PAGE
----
Late last year I wrote a short piece on some of the social media and other means online publishers could use for customer acquisition and content discovery. There are even more choices today. Pinterest seems to be an effective traffic-driver for fashion and design-oriented sites, but far less effective than Facebook or Twitter – which themselves, aren’t major movers – for news. Facebook’s latest move, a refinement of its Like plugin, is more geared to holding onto readers than finding new ones. Like Google+ and its own earlier efforts with companies like the New York Times, it aims to recommend to existing readers articles their friends read, without pushing that sharing or discovery activity back to its own site. And Facebook has always been a boom/bust partner for apps on its sites. Zynga partly blamed a poor quarter on Facebook promotional changes, but other social games’ traffic seemed to have held up okay.
Twitter will join Facebook as a social media “partner” for NBC Universal’s Olympics extravaganza. No money is changing hands in either arrangement. NBC will be promoting and making use of Twitter and Facebook content on-air and incorporating the social “conversations” into its coverage. All of this makes tremendous sense, but doesn’t feel particularly innovative on either the traditional or new media side. There’s no NBC video for the social networks, and no one is doing joint sponsorships or ad sales, according to any of the reports I’ve seen. Facebook thinks it will help viewers navigate NBC coverage (thousands of hours across multiple networks) and perhaps discover hot events they wouldn’t have otherwise. NBC will help sync up Twitter by name-dropping hashtags. As Mathew Ingram writes, Twitter’s media company ambitions grow every day (maybe that’s why it wants to sell its own ads). But if you strip out the word “social,” this sounds an awful lot like something NBC would have done with Yahoo or AOL in 2004.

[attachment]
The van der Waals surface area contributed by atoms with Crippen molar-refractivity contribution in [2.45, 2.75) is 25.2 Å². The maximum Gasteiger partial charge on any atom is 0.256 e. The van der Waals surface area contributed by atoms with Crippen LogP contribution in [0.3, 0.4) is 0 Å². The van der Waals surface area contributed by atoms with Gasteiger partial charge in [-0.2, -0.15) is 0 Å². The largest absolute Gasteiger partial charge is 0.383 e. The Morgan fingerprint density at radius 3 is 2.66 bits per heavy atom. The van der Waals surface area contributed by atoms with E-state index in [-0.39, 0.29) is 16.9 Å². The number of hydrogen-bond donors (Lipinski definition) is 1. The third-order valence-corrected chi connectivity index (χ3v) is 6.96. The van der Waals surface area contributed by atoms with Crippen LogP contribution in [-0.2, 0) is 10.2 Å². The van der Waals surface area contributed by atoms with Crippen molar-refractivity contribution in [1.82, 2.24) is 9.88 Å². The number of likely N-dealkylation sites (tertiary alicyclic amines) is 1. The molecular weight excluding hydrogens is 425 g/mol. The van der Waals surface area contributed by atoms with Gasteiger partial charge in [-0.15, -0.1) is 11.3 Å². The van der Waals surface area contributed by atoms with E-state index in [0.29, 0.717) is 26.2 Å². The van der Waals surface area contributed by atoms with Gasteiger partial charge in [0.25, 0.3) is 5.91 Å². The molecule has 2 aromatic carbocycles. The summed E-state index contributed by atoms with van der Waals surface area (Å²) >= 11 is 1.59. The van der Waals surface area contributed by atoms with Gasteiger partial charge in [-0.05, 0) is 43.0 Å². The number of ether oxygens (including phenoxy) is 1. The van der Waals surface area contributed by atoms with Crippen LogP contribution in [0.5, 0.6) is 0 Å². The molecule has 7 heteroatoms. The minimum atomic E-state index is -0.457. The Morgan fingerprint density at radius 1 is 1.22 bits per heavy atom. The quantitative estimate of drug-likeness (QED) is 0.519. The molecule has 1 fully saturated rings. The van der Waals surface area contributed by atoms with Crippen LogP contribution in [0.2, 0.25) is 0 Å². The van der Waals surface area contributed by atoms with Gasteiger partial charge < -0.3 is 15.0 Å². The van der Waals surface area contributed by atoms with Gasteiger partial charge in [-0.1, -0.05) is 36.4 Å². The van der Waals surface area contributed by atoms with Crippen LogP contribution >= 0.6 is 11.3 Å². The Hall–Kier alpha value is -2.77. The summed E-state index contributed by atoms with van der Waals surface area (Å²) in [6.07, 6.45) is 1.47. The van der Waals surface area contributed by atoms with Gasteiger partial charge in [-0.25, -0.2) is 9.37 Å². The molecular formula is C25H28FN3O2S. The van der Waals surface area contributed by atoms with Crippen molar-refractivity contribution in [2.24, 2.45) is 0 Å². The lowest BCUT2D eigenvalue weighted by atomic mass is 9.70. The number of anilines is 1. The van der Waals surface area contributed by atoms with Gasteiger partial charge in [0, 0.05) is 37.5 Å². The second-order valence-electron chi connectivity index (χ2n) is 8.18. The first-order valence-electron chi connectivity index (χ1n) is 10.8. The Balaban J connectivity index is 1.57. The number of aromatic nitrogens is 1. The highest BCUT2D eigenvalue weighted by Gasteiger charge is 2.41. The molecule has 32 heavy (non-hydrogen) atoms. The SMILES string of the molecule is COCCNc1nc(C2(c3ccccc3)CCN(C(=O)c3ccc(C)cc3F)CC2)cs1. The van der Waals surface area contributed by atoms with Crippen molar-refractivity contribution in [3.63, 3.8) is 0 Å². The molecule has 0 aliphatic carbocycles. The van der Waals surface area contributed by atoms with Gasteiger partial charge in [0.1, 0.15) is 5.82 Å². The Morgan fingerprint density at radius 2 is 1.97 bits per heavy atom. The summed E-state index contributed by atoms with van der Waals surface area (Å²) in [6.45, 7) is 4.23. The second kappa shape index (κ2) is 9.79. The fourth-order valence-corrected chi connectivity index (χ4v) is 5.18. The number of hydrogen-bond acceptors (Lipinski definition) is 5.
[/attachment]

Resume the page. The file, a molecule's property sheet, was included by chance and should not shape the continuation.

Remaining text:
I’m at paidContent 2012 today, and will update this post as it merits. If you can’t make the event in person, you can follow and engage on Twitter via the #pc2012 hashtag while you’re watching the live stream and reading GigaOM updates. I’ll be presenting some new data from our GigaOM Pro consumer survey on the importance of digital and social discovery. I hope to see you there.
Microsoft announced yesterday that it will soon begin rolling out a major upgrade to its Bing search engine that will integrate data from multiple social networks with search results. Initially, the new “Friends who might know” column that will appear alongside search results will only include data from Facebook, but integration with Twitter, Blogger, LinkedIn, Quora, Foursquare and even Google+ is coming. It’s certainly the most comprehensive bid yet to make social search a broadly useful tool. Meanwhile, The Verge reported yesterday that Microsoft may be bringing Internet Explorer 9 to the Xbox 360. The Xbox currently includes Bing voice search, but it’s limited to media results and has been criticized as being difficult to use. According to The Verge, the IE 9 integration would include full Kinect functionality and would enable Xbox users to search the whole web. If the report is correct, it could mean bringing Bing’s new socially powered search to the Xbox, which eventually could add an important new element to content discovery to what is already the most popular over-the-top video platform in the digital living room.